helpful, for example, is Richard Ishida's
list of fonts distributed with Windows 7/8 and Mac OS X, grouped by scripts.
Q: What is a Unicode-conformant font?
A: A font is never used in isolation: it is one of the components used in text rendering systems.
Therefore, it is not strictly meaningful to ask if a font is Unicode-conformant; this question is more pertinent
for the rendering system as a whole.
Nevertheless, most rendering systems involve some kind of mapping from characters to glyphs, stored in fonts.
In sfnt-based fonts, such as TrueType, OpenType and Graphite fonts, default glyph mappings are stored in the 'cmap' table;
additional tables may substitute alternate glyphs based on context. A Unicode-conformant font can be defined as a font
which contains a mapping from Unicode characters and that maps characters to glyphs in a way that is consistent with character
semantics defined in the Unicode Standard.
For example, a font that includes a character-to-glyph mapping based only on the JIS (Japanese Industrial Standard)
character encoding would not be Unicode compliant. (Note, however, that such a font potentially may be used within a text
rendering system that can handle conversions between legacy encodings and Unicode to display text in a Unicode-conformant way.)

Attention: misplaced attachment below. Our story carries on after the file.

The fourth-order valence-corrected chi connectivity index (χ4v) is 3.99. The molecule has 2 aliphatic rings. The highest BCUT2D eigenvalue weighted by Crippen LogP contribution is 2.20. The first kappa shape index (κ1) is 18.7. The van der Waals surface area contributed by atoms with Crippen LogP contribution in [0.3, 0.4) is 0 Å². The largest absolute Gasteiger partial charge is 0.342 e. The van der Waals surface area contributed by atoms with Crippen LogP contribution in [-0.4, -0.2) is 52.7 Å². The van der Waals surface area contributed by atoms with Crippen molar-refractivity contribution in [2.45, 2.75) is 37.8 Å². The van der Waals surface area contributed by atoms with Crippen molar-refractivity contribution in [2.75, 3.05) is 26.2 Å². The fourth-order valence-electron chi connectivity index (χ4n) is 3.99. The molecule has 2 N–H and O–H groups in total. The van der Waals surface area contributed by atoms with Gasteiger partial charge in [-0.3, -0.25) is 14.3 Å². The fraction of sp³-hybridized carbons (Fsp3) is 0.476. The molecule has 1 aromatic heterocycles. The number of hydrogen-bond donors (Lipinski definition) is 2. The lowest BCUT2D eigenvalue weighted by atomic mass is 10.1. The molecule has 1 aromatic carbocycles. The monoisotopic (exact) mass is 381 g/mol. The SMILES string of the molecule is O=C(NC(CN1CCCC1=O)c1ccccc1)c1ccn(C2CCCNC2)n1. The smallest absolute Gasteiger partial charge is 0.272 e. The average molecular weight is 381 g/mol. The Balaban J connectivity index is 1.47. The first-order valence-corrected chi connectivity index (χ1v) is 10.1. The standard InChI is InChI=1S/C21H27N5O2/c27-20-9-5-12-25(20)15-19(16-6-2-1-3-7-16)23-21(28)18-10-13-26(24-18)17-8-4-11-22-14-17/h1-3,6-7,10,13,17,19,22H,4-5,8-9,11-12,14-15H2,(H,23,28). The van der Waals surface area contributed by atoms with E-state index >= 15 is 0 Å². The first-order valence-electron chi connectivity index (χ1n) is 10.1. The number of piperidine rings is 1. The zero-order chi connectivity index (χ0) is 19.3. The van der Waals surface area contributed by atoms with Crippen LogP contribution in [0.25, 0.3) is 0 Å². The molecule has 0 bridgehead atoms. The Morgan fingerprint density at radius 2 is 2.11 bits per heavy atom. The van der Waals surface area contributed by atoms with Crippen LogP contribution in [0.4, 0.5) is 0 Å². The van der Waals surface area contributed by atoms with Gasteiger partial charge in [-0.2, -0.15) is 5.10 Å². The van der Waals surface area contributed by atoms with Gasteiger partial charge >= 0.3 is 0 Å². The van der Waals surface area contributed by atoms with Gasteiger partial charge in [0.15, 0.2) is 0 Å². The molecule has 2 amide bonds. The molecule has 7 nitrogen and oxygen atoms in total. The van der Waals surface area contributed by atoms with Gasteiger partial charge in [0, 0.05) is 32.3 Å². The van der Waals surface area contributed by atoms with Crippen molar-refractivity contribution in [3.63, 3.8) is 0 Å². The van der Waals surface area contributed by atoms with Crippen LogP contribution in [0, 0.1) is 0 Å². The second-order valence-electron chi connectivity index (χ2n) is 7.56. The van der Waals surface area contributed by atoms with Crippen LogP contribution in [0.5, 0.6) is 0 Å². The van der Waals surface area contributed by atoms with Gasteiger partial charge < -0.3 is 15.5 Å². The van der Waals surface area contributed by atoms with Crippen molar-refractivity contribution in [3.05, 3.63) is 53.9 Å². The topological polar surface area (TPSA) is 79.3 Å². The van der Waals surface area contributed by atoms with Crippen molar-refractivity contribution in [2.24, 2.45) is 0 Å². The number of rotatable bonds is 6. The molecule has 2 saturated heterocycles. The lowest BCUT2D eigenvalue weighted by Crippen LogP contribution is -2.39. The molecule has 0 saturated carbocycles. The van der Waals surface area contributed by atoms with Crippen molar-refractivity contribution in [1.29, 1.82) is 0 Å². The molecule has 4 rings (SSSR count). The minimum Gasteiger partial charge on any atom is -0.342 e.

For another example, a TrueType font that includes a Windows Unicode 'cmap' table but that maps characters in the Latin-1 block
to glyphs for Cyrillic characters is not a Unicode-conformant font.
Note that the Unicode Consortium does not review or evaluate fonts for their compliance to the Unicode Standard.
The best place to find information about Unicode-compliant fonts is our
fonts page. [EM] & [DA]
Q: How can I make an OpenType
A: The following are some pointers for creating
This has links to the OpenType specification, as well as the
specification to create Arabic and Indic script fonts.
This has resources for using the Visual OpenType Layout Tool (VOLT),
which can be used to add layout tables to fonts. You might want to join
the VOLT users community listed there. Many members of this community
are developing OpenType fonts.
Visual TrueType (VTT), a tool to add hints to fonts containing TrueType
outlines is available at this url. This url has a link to additional
This contains information about the OpenType discussion forum.
The Adobe Font Development Kit for OpenType contains a set of tools